Joe Licata, Buffalo
Buffalo hit a home run with the hire of Lance Leipold as the program’s new head coach. Under Leipold’s watch, Wisconsin-Whitewater won 109 games from 2007-14 and had one of Division III’s most prolific offenses by averaging 40.1 points per game last season. The addition of Leipold and coordinator Andy Kotelnicki should be a boost to Licata as he hopes to close out his career with a huge season and guide the program to another bowl trip. Licata has been steady for the Bulls over the last three seasons, recording back-to-back years of at least 24 passing scores. The senior is quietly one of the better quarterbacks in the MAC and should end his career as Buffalo’s all-time leader in passing yardage.
Sefo Liufau, Colorado
Good quarterback play and explosive offenses are the norm in the Pac-12. This season, the league is loaded with intrigue and proven options at quarterback, starting with USC’s Cody Kessler and California’s Jared Goff. And the depth in the league extends to Arizona’s Anu Solomon, Arizona State’s Mike Bercovici and Stanford’s Kevin Hogan. Considering Colorado is just 6-18 over the last two seasons, Liufau can be lost in the mix when examining the top quarterbacks in the Pac-12. However, in his first full year as the starter in 2014, Liufau threw for 3,200 yards and 28 scores. Additionally, Liufau completed 65.3 percent of his passes. By no means is the junior a finished product, but Liufau is a reason for optimism and improvement for Colorado in 2015.
Paxton Lynch, Memphis
Lynch has been a key cog in Memphis’ rebuilding efforts under coach Justin Fuente and should push Cincinnati’s Gunner Kiel and Navy’s Keenan Reynolds for top honors among American Athletic Conference quarterbacks in 2014. Lynch redshirted in 2012 and took his share of lumps during a rebuilding year for Memphis in 2013. However, behind a solid defense and an offense that averaged 36.2 points a game, the Tigers surged to a 10-3 mark in 2014. Lynch threw for 3,031 yards and 22 scores last season, including 306 yards in the bowl win over BYU. And despite his size (6-foot-7), Lynch has surprising mobility (321 yards and 13 rushing scores). Expect Lynch to only get better under Fuente’s watch in 2015.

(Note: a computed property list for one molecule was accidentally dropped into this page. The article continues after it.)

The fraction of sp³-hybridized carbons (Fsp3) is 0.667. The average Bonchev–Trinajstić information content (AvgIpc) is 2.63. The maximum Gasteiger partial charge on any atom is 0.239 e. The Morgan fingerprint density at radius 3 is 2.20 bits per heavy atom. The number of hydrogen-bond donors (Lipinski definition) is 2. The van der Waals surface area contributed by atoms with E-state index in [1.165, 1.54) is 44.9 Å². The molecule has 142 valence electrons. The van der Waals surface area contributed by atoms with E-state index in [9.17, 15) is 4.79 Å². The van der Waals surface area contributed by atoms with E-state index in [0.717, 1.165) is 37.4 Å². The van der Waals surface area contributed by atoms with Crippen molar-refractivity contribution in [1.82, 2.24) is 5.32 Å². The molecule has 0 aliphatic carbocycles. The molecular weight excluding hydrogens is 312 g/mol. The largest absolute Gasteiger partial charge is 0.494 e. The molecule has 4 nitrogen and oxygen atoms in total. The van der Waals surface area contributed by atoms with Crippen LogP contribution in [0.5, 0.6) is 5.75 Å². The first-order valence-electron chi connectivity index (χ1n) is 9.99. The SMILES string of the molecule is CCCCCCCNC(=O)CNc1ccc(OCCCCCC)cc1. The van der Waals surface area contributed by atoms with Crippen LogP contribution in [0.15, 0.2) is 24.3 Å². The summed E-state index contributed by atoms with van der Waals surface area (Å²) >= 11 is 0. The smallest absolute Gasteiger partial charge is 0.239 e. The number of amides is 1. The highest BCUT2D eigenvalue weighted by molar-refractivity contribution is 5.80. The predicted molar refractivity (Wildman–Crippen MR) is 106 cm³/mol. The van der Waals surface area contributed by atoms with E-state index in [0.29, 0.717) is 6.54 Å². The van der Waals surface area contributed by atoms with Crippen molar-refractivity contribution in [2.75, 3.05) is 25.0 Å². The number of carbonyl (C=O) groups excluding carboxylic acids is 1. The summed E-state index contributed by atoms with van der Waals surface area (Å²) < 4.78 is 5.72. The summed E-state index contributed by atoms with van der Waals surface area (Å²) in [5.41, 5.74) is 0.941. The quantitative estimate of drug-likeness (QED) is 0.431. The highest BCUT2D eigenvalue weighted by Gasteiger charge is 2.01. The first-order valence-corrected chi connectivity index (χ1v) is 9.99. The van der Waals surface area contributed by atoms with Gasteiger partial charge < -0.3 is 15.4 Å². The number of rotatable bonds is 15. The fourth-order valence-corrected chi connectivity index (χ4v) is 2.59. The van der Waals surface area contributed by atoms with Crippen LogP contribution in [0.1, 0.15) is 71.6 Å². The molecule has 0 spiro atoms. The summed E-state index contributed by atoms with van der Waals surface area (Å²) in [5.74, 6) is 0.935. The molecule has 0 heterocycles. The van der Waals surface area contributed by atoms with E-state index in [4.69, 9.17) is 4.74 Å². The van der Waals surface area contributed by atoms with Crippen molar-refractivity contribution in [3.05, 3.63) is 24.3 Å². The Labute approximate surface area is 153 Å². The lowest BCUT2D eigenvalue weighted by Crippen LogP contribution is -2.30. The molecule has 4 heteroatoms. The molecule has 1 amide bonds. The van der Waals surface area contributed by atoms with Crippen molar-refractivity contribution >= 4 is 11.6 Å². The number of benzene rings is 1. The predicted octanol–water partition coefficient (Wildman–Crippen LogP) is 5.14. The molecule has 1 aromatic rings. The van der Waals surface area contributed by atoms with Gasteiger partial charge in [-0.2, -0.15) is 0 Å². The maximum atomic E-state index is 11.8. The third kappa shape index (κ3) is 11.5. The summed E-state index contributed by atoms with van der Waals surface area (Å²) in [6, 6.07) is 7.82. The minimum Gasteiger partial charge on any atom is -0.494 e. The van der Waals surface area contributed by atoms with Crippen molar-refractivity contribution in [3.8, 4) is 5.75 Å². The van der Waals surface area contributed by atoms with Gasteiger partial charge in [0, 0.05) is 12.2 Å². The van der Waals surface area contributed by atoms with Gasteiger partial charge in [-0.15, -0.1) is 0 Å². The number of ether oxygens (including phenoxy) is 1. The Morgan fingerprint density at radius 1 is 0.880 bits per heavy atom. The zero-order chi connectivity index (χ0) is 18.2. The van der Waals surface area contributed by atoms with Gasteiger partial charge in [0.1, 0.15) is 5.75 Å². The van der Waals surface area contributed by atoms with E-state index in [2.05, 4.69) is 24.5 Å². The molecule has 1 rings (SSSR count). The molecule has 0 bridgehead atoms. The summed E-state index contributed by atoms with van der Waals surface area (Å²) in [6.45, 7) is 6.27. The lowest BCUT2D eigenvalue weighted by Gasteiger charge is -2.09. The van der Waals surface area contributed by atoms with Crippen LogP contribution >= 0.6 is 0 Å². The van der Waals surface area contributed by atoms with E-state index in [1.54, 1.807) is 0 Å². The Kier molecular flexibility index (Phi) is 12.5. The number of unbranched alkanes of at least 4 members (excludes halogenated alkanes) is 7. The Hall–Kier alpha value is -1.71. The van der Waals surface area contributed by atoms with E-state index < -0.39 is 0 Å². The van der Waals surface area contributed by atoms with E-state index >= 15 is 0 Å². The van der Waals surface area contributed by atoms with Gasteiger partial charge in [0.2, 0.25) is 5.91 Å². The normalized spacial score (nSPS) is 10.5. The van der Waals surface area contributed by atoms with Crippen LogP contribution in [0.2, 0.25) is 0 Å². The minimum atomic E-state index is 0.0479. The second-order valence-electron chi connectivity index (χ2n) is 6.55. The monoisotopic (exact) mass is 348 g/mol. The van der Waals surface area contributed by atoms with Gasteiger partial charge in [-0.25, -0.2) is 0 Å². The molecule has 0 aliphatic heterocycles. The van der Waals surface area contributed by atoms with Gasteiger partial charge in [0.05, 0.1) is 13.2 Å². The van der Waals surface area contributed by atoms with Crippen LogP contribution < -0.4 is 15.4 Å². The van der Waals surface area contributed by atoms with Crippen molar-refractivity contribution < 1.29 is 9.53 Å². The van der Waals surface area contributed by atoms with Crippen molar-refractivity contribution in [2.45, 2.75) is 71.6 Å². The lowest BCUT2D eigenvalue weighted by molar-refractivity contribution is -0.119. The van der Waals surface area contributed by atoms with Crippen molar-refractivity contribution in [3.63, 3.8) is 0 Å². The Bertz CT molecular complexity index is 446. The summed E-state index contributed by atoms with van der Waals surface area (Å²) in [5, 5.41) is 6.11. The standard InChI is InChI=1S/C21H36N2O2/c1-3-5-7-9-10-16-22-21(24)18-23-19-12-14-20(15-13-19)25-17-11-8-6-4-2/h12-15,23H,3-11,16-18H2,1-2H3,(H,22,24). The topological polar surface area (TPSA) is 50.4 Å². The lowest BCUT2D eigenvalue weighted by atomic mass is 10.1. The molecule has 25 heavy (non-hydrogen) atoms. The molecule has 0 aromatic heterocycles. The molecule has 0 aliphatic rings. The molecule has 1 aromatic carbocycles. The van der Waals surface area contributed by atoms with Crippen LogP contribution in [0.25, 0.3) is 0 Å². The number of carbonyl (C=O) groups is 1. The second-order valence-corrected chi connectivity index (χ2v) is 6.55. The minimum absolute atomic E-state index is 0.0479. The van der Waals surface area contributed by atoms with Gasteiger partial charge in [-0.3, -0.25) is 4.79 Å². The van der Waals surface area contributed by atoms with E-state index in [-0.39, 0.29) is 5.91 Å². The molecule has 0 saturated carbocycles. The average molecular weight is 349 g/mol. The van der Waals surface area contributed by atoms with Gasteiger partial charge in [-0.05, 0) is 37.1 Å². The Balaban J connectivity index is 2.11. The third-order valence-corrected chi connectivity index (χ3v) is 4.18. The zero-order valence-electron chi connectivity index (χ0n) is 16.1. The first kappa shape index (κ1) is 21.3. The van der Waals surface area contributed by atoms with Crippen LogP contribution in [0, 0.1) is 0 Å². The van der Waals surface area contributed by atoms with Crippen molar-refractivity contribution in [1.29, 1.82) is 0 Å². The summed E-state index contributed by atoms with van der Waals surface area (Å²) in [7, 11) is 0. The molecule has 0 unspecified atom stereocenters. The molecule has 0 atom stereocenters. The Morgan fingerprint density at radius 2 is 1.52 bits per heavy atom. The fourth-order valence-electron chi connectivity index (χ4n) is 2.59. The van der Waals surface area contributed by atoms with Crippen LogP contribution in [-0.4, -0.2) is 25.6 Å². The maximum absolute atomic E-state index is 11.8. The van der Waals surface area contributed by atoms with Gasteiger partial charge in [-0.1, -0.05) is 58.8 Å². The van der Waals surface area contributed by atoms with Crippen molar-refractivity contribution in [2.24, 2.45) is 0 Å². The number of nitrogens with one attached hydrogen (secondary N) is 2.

Sam Richardson, Iowa State
The Big 12 has several new faces slated to step into the lineup at quarterback in 2015. TCU’s Trevone Boykin is the unquestioned No. 1 option in the league, but new faces like Oklahoma State’s Mason Rudolph, Baylor’s Seth Russell and Texas Tech’s Patrick Mahomes are under the spotlight in their first full year as the starter. Richardson ranks second among Big 12 quarterbacks in career starts and threw for 2,669 yards and 18 touchdowns in 11 games last season. Injuries to the offensive line and receiving corps hit the Iowa State offense hard in 2014, but with Richardson more comfortable in coordinator Mark Mangino’s scheme and better health from the supporting cast in 2015, the senior should post the best statistical season of his career.
Related: Big 12 Quarterback Rankings for 2015
Nate Sudfeld, Indiana
Sudfeld’s 2014 season was derailed by a shoulder injury suffered in the 45-29 loss to Iowa in early October. Prior to his injury, Sudfeld had 1,151 yards and six passing scores and guided the Hoosiers to at least three games of at least 30 points scored in the first half of 2014. While Sudfeld’s 2014 season ended in disappointment, there’s plenty of promise ahead for 2015. After all, Sudfeld threw for 2,523 yards and 21 touchdowns for Indiana in 2013. The receiving corps is a concern, and running back Tevin Coleman will be missed. However, Sudfeld’s return should be a boost for the Hoosiers’ bowl hopes this season.